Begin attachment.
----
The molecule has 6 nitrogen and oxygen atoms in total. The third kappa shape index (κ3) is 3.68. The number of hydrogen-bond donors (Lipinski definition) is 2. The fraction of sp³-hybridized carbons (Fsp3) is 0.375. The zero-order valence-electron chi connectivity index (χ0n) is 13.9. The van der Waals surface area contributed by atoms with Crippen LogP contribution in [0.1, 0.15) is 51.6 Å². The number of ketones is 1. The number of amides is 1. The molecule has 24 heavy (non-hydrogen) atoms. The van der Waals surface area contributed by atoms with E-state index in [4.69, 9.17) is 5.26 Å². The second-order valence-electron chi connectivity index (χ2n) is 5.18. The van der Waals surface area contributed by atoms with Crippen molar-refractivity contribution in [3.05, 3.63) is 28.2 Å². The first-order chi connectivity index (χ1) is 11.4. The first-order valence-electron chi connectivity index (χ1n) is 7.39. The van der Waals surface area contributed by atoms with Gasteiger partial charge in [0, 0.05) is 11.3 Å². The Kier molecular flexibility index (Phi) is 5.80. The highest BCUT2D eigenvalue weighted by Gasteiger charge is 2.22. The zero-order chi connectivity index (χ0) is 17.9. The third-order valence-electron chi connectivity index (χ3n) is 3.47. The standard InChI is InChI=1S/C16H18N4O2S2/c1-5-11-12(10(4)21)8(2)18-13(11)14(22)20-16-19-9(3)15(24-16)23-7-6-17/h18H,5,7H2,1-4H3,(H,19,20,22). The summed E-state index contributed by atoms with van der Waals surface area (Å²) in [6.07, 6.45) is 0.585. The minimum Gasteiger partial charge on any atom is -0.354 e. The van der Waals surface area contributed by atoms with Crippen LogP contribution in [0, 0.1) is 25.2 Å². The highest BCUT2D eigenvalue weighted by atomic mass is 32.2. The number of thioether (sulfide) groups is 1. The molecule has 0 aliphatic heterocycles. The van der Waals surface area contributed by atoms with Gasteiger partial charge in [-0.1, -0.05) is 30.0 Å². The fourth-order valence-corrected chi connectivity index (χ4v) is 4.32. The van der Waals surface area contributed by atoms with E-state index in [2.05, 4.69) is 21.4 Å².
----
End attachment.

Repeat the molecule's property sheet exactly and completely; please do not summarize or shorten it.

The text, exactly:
The molecule has 6 nitrogen and oxygen atoms in total. The third kappa shape index (κ3) is 3.68. The number of hydrogen-bond donors (Lipinski definition) is 2. The fraction of sp³-hybridized carbons (Fsp3) is 0.375. The zero-order valence-electron chi connectivity index (χ0n) is 13.9. The van der Waals surface area contributed by atoms with Crippen LogP contribution in [0.1, 0.15) is 51.6 Å². The number of ketones is 1. The number of amides is 1. The molecule has 24 heavy (non-hydrogen) atoms. The van der Waals surface area contributed by atoms with E-state index in [4.69, 9.17) is 5.26 Å². The second-order valence-electron chi connectivity index (χ2n) is 5.18. The van der Waals surface area contributed by atoms with Crippen molar-refractivity contribution in [3.05, 3.63) is 28.2 Å². The first-order chi connectivity index (χ1) is 11.4. The first-order valence-electron chi connectivity index (χ1n) is 7.39. The van der Waals surface area contributed by atoms with Gasteiger partial charge in [0, 0.05) is 11.3 Å². The Kier molecular flexibility index (Phi) is 5.80. The highest BCUT2D eigenvalue weighted by Gasteiger charge is 2.22. The zero-order chi connectivity index (χ0) is 17.9. The third-order valence-electron chi connectivity index (χ3n) is 3.47. The standard InChI is InChI=1S/C16H18N4O2S2/c1-5-11-12(10(4)21)8(2)18-13(11)14(22)20-16-19-9(3)15(24-16)23-7-6-17/h18H,5,7H2,1-4H3,(H,19,20,22). The summed E-state index contributed by atoms with van der Waals surface area (Å²) in [6.07, 6.45) is 0.585. The minimum Gasteiger partial charge on any atom is -0.354 e. The van der Waals surface area contributed by atoms with Crippen LogP contribution in [0, 0.1) is 25.2 Å². The highest BCUT2D eigenvalue weighted by atomic mass is 32.2. The number of thioether (sulfide) groups is 1. The molecule has 0 aliphatic heterocycles. The van der Waals surface area contributed by atoms with Gasteiger partial charge in [-0.1, -0.05) is 30.0 Å². The fourth-order valence-corrected chi connectivity index (χ4v) is 4.32. The van der Waals surface area contributed by atoms with E-state index in [2.05, 4.69) is 21.4 Å².